Your application security is a problem. So why are you just hearing about this now? Is Big Security suppressing this information? Or could it be that unless there's a huge breach that makes the staff come in on a weekend that anyone bothers to care? It's probably the second one. It's tough to give priority to something that seems to be not a problem the moment.

It's true that you don't have time for it. At least you don't have time for it right now but future you will certainly have more than enough time to deal with it later, right? Probably not, unless you plan it in right now.

Just like visiting the dentist, going to the DMV, or getting married, you need to make the time to do these things if you know it needs to happen. Otherwise you'll keep putting it off.

Let me make this easy on you. Here's 4 quick and painless steps to get an AppSec program going at your software company:

1. Plan a Review

I totally get it that putting things off is really just you expressing yourself. Which is really cool and empowering and artsy- so don't stop doing that- at home. Just maybe at work you could tweak it a little bit by not doing it. But no big deal. Just when you get around to it maybe you give it a break, like right now.

Any kind of development or maintenance requires a plan and a schedule. Roller coasters don't get inspected only when they make a strange noise. They are inspected daily. An orchestra musician doesn't tune their oboe when it sounds strange, mostly because it always sounds strange, but also because it needs to always be in top working order to get good results.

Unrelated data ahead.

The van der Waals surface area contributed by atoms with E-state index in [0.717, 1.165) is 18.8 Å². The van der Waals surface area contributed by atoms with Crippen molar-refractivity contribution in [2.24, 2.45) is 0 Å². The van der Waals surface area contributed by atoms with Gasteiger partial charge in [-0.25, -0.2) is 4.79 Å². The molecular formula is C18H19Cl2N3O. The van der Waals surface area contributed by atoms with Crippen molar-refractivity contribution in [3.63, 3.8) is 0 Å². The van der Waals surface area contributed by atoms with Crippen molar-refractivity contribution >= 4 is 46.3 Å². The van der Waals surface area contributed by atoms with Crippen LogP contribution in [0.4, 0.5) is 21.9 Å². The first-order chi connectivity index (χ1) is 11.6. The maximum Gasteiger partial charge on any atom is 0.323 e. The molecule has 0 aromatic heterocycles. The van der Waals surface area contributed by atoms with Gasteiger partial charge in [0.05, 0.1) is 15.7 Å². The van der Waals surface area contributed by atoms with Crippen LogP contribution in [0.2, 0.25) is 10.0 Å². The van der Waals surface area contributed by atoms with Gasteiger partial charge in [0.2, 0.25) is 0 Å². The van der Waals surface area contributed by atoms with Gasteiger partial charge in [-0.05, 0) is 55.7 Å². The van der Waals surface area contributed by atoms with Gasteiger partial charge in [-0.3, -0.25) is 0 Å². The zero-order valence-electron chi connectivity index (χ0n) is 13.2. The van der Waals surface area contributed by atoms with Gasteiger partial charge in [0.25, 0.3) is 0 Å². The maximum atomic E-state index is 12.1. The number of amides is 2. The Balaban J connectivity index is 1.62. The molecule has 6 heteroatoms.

So here's the thing, open a calendar and write in the application project to be reviewed for security. Put down the names of the lead developers on the project. Invite them to the meeting. Then pick another day, put another project name in it, and invite the lead developers again. Then another. And another. Do this until you're out of names or days, whichever comes first. It's that easy and the inventor of calendar will rest happily in their grave.

You might not feel it now but you're in the pros now! You, just went from reactive security to proactive. Feels good, doesn't it?

2. Scope It Out.

You know why people like the idea of secret societies? Because once they know about them they feel like they're in on the secret. It's really not about some fantasy about being ceremoniously inducted and expected to help them feed the world GMO eggplants in the name of Cobra. It's because being in on the secret is all of the secret and none of the danger. Although, most of us wouldn't mind getting to sit at that huge table at the secret headquarters inside a volcano. Because, you know, volcano!

My point is there's anxiety in not knowing and there's satisfaction from knowing. So you know now where I'm going with this and it's not to start a secret society. (But if you do, totally invite me to your lair!)

Know what you have. Know how it works. Know every application you make, every application even if you don't make it, and all the kinds of ways someone on the network or the Internet can interact with that application. Be in on that secret. And keep being in on it by monitoring how and when it changes.